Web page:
Advertisement

Archive for Wednesday, October 2, 1996

MUSHROOMS STRIDE TO FRONT OF PLATE

October 2, 1996

Advertisement

A mushroom strode into a local drinking establishment, only to be stopped by the bartender.

``Hold it right there,'' the bartender said. ``We don't serve your kind here.''

``Why not?'' replied the mushroom. "You know I'm a fungi.''

This is what passes for kitchen humor at my house. I was treated to this groaner by my favorite teen-ager, who was lurking about, shadowing my every move, as I stuffed mushrooms for Saturday night's dinner.

I've learned to expect his company whenever I cook with mushrooms because the same quirky taste buds that led him to reject childhood standards like peanut butter and cold cereal have convinced him that fresh mushrooms -- raw fungi, as it were -- make a fine snack.

When I buy mushrooms, I plan accordingly and always bring home more than I need for cooking. This saves the young man in question from having to employ sleight of hand and other diversionary tactics to slip mushrooms out of the kitchen.

I've always used mushrooms liberally in cooking because of the earthy flavor they add to just about everything they touch. Lots of people do that. However, I'm convinced that most of us have only begun to mine mushrooms' potential as a focal point of a meal.

On Saturday, I filled some giant button mushrooms with an improvised filling of cheeses, egg, finely chopped onion and spices. Although we're accustomed to seeing stuffed mushrooms on hors d'oeuvres tables, this time I served them in place of a side dish.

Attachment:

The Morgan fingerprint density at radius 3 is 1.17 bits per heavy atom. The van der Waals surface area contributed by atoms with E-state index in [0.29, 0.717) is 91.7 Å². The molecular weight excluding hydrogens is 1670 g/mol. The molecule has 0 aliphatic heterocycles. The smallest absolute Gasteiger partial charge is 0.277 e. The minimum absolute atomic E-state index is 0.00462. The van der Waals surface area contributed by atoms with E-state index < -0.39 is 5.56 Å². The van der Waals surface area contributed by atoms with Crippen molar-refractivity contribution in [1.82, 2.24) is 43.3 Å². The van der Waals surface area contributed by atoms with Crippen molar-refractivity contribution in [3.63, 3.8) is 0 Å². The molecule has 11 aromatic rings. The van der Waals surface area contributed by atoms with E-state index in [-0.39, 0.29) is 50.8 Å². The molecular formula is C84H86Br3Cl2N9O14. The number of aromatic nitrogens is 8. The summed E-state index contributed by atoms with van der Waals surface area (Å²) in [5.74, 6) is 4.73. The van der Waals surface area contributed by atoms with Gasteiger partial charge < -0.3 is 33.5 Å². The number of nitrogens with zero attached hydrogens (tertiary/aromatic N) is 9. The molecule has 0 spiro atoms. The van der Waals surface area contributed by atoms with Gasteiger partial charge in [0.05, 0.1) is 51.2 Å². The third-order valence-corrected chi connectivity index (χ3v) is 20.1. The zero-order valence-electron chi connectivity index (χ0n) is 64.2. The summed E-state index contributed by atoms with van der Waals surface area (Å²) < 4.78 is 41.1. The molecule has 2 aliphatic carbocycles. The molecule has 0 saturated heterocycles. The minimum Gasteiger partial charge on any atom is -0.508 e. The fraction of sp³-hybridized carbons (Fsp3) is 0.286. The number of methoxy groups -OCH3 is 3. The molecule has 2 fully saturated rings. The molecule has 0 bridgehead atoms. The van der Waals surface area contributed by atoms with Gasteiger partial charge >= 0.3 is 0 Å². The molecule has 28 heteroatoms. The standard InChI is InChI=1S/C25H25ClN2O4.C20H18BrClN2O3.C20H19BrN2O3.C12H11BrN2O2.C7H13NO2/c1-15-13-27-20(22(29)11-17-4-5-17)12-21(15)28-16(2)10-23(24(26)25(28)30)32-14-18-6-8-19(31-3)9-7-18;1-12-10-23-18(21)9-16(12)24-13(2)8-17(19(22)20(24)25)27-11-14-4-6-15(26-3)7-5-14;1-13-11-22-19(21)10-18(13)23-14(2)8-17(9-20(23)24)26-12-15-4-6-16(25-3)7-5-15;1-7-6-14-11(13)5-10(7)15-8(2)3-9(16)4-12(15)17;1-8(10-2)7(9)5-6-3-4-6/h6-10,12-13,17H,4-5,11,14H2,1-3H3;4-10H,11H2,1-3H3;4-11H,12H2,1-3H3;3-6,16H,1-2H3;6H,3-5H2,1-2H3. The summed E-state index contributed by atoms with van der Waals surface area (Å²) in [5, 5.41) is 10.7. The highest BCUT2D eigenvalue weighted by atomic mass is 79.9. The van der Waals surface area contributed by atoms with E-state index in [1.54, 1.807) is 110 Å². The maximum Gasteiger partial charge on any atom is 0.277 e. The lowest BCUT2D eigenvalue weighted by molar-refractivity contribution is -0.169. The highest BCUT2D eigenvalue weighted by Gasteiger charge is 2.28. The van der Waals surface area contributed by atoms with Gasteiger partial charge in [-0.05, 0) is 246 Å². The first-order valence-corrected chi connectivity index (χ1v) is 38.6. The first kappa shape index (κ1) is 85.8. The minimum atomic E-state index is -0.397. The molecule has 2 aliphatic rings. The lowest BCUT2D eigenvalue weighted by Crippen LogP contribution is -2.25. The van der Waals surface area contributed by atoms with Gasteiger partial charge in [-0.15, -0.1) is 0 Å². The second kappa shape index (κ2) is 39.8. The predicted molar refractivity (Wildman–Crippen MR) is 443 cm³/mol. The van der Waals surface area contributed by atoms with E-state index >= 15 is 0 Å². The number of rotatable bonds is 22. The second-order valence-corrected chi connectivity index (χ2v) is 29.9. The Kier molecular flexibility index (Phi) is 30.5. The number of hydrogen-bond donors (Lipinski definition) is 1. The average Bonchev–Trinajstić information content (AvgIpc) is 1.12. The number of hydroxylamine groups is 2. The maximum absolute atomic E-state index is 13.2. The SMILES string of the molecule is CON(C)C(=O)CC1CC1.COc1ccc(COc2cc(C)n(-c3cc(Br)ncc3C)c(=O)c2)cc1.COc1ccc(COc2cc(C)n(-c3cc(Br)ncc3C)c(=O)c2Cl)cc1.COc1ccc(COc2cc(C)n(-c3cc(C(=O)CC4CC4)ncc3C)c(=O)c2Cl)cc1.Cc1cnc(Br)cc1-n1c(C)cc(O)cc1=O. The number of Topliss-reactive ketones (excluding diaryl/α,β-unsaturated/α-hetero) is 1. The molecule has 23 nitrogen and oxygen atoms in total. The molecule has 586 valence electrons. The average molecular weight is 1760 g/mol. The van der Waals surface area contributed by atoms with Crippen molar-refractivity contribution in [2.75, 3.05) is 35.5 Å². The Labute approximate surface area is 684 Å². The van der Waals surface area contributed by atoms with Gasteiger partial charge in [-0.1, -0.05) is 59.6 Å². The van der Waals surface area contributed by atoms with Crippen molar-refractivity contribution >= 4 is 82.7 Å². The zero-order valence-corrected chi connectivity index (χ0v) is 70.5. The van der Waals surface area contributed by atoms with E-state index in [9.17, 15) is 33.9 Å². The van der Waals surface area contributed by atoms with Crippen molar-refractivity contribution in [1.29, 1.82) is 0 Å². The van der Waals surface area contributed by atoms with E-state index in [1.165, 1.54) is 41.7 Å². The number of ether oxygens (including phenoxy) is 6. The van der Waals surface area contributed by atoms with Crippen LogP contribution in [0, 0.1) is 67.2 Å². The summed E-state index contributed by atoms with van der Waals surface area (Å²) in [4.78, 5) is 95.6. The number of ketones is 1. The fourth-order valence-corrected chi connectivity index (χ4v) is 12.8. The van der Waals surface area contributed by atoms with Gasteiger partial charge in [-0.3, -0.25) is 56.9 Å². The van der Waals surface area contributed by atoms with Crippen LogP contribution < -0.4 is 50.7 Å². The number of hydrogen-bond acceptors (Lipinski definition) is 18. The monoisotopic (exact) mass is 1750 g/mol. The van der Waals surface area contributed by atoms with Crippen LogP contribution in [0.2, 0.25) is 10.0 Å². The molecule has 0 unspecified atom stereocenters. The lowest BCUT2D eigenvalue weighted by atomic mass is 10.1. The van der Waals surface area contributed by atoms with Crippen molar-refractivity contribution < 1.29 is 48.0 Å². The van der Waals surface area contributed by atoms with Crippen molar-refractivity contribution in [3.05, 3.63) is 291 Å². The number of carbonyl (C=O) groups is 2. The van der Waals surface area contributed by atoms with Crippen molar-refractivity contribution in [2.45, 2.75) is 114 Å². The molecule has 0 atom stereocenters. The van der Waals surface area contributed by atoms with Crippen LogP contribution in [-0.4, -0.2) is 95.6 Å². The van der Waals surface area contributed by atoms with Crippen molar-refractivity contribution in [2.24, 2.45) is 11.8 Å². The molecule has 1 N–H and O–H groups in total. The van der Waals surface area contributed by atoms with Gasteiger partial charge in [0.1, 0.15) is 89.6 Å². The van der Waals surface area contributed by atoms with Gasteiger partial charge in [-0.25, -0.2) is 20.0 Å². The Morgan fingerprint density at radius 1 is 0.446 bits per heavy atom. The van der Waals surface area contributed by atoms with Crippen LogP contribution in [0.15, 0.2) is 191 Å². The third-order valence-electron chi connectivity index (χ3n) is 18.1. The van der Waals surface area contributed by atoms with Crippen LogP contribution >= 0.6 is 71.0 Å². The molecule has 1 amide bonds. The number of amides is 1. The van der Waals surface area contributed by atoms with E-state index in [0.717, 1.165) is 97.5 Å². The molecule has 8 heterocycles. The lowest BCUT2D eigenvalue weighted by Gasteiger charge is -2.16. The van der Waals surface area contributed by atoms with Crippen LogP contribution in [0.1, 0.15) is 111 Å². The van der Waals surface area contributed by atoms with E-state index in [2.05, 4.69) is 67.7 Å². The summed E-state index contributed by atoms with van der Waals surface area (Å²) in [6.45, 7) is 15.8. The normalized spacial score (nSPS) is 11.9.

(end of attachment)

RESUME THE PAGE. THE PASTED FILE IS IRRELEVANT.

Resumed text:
The same can be done with sauteed mushrooms and other dishes that feature mushrooms as the dominant component.

Although morels have commanded much of the wild mushroom attention in recent years, there are plenty of other varieties to sample.

With the wider availability of fresh and dried portobello, porcini and shiitake mushrooms -- which now are fixtures in better produce sections -- cooks have access to a wider range of flavor. From the milder taste of portobello, we can graduate to porcini and then to the smokier, meaty flavor of shiitake.

Following is a recipe for an open-face sandwich that works well as a light meal in fall and winter. The recipe is borrowed from ``Herbs in the Kitchen'' by Carolyn Dille and Susan Belsinger.

Mushrooms with thyme on toast

day, I filled some giant button mushrooms with an improvised filling of cheeses, egg, finely chopped onion and spices. Although we're accustomed to seeing stuffed mushrooms on hors d'oeuvres tables, this time I served them in place of a side dish.

The same can be done with sauteed mushrooms and other dishes that feature mushrooms as the dominant component.

Although morels have commanded much of the wild mushroom attention in recent years, there are plenty of other varieties to sample.

With the wider availability of fresh and dried portobello, porcini and shiitake mushrooms -- which now are fixtures in better produce sections -- cooks thin.

Trim the porcini and rinse them carefully to rid them of any sand. Strain the mushroom water through a sieve lined with a damp paper towel or fine-weave cheesecloth and reserve it. Chop the porcini coarsely.

Heat the butter and oil in a saute pan over medium heat. Add the sliced mushrooms to the pan and cook for about a minute. Add the porcini. Press the remaining clove of garlic into the pan and stir well. Add the thyme, about filling of cheeses, egg, finely chopped onion and spices. Although we're accustomed to seeing stuffed mushrooms on hors d'oeuvres tables, this time I served them in place of a side dish.

The same can be done with sauteed mushrooms and other dishes that feature mushrooms as the dominant component.

Although morels have commanded much of the wild mushroom attention in recent years, there are plenty of other varieties to sample.

With the wider availability of fresh and dried portobello, porcini and shiitake mushrooms -- which now are fixtures in better produce sections --

Commenting has been disabled for this item.